# What does this bar notation mean?

I have a problem in which I need to solve for $$x$$ in the question (in image) below, but I don't even understand it. Is this suppose to be a matrix? $$\begin{vmatrix}\ln(2x+1)&2-\ln x\\1&1\end{vmatrix}=0$$

• I think a picture or rendering it in LaTeX would prove more useful, because the bit you pasted renders as nonsense for me. – Eevee Trainer Nov 29 '20 at 9:26
• @EeveeTrainer I've added a picture! – Mya Ishikawa Nov 29 '20 at 9:30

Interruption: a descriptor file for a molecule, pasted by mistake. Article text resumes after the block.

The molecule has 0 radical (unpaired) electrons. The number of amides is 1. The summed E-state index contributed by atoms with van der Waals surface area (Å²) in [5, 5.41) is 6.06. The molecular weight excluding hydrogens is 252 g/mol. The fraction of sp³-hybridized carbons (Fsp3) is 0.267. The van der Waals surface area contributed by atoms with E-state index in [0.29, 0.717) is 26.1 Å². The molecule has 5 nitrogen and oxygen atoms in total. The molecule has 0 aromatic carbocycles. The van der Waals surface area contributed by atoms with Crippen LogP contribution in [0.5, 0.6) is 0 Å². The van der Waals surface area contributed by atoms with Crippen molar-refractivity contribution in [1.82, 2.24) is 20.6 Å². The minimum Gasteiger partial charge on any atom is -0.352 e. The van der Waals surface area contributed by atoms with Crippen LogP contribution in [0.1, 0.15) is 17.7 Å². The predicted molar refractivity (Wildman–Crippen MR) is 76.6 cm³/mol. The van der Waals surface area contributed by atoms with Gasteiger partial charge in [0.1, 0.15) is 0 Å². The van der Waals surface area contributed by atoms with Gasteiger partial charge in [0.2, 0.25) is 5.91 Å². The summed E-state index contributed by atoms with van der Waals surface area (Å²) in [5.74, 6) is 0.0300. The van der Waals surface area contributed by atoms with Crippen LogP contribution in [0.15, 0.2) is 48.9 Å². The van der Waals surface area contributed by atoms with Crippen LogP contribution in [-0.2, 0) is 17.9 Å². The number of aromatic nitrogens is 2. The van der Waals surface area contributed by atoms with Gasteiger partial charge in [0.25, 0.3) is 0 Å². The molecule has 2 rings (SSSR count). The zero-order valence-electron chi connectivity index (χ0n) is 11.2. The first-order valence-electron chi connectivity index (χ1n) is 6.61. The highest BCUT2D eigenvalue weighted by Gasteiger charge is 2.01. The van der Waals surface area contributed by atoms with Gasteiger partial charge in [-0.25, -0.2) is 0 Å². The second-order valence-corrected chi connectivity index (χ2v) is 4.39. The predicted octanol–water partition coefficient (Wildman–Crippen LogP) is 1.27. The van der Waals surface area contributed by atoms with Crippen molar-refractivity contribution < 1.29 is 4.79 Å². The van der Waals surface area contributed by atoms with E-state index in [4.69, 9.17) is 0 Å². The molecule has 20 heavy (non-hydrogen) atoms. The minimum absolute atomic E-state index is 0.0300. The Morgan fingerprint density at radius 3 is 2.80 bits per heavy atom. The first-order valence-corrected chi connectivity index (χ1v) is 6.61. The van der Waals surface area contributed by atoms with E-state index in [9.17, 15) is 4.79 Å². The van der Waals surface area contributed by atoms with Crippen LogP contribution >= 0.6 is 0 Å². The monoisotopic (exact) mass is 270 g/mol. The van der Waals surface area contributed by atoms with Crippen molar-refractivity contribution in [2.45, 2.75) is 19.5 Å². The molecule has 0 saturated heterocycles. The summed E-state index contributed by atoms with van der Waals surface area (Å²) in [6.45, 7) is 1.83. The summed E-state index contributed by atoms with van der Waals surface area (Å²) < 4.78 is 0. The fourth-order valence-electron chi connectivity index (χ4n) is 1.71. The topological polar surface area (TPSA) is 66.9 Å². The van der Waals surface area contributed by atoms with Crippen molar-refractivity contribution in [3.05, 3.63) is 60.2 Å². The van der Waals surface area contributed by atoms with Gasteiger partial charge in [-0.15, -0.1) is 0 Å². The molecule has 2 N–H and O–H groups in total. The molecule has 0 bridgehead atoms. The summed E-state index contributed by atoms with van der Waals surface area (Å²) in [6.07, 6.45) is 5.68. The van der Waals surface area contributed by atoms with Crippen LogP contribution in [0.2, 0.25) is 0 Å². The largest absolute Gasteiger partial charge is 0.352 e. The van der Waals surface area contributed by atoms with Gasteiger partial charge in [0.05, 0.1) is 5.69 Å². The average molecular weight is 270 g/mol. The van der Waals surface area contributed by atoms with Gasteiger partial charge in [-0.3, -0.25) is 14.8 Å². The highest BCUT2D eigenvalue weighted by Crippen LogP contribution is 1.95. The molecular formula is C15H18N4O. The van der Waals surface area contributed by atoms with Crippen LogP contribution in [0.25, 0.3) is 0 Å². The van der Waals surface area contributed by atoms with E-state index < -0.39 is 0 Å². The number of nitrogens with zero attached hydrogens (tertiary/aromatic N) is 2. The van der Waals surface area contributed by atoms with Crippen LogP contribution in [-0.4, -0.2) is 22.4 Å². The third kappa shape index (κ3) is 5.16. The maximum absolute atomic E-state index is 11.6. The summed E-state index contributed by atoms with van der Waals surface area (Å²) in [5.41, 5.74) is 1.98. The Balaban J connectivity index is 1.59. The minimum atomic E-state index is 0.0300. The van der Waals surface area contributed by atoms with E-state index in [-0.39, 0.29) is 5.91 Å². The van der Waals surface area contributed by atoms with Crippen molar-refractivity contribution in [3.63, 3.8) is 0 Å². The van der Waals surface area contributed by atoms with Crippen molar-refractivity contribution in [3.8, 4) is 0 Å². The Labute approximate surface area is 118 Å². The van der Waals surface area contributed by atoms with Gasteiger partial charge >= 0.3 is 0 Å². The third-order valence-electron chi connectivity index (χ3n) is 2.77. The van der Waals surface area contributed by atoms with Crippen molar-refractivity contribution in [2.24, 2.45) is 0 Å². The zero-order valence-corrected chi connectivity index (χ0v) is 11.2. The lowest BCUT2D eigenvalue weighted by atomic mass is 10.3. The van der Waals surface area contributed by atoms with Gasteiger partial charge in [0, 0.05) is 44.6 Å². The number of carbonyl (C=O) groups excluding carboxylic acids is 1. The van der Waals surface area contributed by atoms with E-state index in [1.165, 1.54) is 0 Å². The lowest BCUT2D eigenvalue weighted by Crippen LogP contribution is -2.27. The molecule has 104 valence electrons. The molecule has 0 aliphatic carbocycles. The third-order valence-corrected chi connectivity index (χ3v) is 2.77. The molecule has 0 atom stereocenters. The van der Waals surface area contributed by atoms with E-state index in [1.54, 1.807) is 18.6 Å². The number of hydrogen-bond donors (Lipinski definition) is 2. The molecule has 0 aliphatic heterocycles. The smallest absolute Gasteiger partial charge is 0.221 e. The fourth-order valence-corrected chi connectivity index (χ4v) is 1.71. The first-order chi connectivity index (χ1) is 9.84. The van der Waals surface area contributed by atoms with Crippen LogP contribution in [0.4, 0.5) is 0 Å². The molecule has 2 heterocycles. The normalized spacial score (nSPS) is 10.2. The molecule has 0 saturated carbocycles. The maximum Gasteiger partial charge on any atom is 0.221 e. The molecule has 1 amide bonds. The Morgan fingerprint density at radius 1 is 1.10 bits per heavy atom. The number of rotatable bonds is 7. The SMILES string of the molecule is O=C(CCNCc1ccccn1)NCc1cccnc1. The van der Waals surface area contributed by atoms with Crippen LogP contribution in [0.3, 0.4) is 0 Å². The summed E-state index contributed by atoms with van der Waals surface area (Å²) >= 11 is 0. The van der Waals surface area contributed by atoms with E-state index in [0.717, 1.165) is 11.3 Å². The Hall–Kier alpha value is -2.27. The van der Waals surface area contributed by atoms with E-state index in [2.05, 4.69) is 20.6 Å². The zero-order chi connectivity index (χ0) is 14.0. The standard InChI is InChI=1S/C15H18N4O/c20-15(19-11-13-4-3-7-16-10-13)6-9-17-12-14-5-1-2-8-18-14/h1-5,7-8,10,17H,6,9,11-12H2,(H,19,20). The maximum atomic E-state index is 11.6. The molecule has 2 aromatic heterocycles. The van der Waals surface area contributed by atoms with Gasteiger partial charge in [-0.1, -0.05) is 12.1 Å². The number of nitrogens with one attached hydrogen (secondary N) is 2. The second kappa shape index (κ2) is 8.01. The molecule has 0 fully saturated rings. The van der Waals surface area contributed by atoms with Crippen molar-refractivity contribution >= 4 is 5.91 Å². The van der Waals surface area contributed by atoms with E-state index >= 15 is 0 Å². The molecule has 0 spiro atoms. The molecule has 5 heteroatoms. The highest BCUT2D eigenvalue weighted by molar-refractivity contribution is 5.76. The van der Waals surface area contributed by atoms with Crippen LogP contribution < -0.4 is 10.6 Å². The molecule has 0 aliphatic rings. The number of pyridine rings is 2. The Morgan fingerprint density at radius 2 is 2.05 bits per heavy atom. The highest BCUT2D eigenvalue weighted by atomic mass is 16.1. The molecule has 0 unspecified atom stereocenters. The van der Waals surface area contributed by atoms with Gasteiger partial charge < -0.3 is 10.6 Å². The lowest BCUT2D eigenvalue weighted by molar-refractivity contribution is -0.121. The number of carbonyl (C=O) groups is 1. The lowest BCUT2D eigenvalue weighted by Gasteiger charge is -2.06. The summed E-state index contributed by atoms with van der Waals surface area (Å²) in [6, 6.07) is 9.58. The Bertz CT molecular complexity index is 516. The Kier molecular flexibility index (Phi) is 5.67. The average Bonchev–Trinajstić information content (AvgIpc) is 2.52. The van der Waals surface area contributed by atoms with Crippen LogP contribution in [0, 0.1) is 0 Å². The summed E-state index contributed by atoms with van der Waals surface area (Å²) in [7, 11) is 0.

• This looks like the determinant of a $2 \times 2$ matrix by my eye. – Eevee Trainer Nov 29 '20 at 9:32

The bar notation means taking the determinant of the matrix enclosed. This is a shorthand for $$\det M$$.
The bar notation is used to indicate the determinant of a matrix. It converts a matrix into a scalar. For example, \begin{align}\begin{vmatrix} a & b\\c & d \end{vmatrix}=ad - bc \end{align} Other common notations are $$\det A$$ and $$\det (A)$$.
In particular, for your case, the mentioned determinant becomes \begin{align}\begin{vmatrix} \ln (2x+1) & 2-\ln x\\1 & 1 \end{vmatrix}=\ln (2x+1)-2+\ln x = \ln (2x^2+x)-2 \end{align}